A letter by Reb Shimon Barsky
In modern society, both Jewish and non-Jewish, teaching is regarded as an honored profession (albeit not an especially lucrative one). In the world of the shtetl (Eastern European village), however, the melamed, or teacher of small children, typically was an impoverished scholar untrained for any other work, to whom an equally impoverished clientele entrusted their youngsters to receive the rudiments of religious instruction. For this inglorious position the teacher was neither trained and paid a reasonable wage, nor even respected by the community. Not surprisingly, many melamdim, frustrated with their lot, showed little tolerance for their students' childish antics. No doubt there is wisdom in Shlomo Hamelech's (King Solomon's) axiom, "Spare the rod and spoil the child"; however, the resort to harshness and corporal punishment on the part of old-world teachers was sometimes excessive, to the emotional detriment of the children and their future relation to religious studies. This is the problem Reb Shimshon Barsky addresses in his letter below.
Reb Shimshon, a descendant of Rebbe Nachman of Breslov, was one of the foremost teachers in Uman's Breslov community prior to the Stalinist purges. This letter was written in the early 1930's, immediately prior to the breakup of the community and the murder, imprisonment, or forced exile of its members. After Reb Shimshon passed away in 1935, his family escaped to Poland, and a number of his descendents now live in Eretz Yisrael and in the Chassidic community of Brooklyn, NY.
The letter is one of three such documents printed at the beginning of Reb Shimshon's classic Breslov work, Likutei Eitzos Ivri-Teitch ("Rebbe Nachman's Collected Advice Explained in Yiddish"), reprinted in 1978. A Hebrew translation recently was published as Gevuros Shimshon.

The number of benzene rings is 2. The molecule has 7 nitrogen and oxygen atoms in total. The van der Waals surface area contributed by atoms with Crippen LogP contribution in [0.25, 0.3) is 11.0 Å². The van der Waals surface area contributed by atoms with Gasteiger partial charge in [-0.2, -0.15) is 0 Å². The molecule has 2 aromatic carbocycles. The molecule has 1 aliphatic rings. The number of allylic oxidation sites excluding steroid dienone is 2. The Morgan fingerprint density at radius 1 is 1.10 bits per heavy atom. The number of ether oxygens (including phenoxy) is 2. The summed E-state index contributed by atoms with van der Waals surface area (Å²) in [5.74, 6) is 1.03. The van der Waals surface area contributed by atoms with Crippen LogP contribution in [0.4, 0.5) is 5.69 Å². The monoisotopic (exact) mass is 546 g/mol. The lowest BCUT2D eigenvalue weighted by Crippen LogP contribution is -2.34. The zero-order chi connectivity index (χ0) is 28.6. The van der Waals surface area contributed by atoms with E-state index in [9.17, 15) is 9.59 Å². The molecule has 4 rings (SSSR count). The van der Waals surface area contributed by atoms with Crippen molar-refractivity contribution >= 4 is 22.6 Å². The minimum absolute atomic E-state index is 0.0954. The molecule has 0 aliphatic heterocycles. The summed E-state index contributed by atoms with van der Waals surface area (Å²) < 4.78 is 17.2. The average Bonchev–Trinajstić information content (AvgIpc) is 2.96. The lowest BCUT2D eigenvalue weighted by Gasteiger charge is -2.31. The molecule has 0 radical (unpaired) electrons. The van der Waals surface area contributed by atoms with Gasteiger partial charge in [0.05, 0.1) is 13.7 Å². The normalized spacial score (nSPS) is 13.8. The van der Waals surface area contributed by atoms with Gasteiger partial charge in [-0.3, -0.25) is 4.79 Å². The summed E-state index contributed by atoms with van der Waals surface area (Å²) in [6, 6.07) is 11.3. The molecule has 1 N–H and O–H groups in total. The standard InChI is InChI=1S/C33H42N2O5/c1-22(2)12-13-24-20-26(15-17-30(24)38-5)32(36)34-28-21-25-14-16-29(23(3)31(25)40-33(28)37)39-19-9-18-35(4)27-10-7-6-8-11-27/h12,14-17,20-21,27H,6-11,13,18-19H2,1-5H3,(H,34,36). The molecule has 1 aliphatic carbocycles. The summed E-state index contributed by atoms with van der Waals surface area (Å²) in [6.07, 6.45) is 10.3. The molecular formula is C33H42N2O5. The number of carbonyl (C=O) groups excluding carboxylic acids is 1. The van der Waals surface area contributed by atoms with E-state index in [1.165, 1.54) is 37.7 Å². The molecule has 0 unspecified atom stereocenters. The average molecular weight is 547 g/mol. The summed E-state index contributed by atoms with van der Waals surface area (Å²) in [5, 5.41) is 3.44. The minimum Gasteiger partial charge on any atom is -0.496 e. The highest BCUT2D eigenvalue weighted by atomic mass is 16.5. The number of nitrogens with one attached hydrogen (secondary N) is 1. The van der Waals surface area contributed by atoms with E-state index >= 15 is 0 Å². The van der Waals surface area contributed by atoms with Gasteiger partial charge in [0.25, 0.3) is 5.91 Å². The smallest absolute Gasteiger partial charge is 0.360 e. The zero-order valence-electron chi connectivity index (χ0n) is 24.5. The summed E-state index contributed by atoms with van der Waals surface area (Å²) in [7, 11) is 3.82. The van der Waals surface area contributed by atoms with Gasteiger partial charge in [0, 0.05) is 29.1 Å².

Reb Shimshon Barsky's Letter
May Hashem be blessed,
To my dear son, Noson, and his entire family, may they live:
Please tell me about my precious, esteemed grandson, Yisrael, may he live long: if he now attends cheder (school), if he knows the Hebrew letters and vowel points, and if the melamed (instructor) has taught him the blessings for the varieties of food and drink, and so forth.
No excuses: the melamed should treat him pleasantly in every way, and never frighten or threaten him at all, for any reason. The mind of a child is extremely sensitive. Therefore, one must never frighten a child or threaten him for any reason, so that he should come to no harm, G-d forbid.
Also, tell the melamed that he must never display anger or rage - no excuses!
He must not inculcate fear in the child, neither while teaching him the prayer book nor while teaching him the blessings, etc. Rather, he should relate to the child with a calm, pleasant manner, without anger or harshness, so as not to upset him.
Without any excuses, he should fulfill everything I have written in this letter, and may G-d help you to raise all your children in the ways of Torah and good deeds, with material blessings and emotional gratification (nachas).
I have a question. Or three.
7 months ago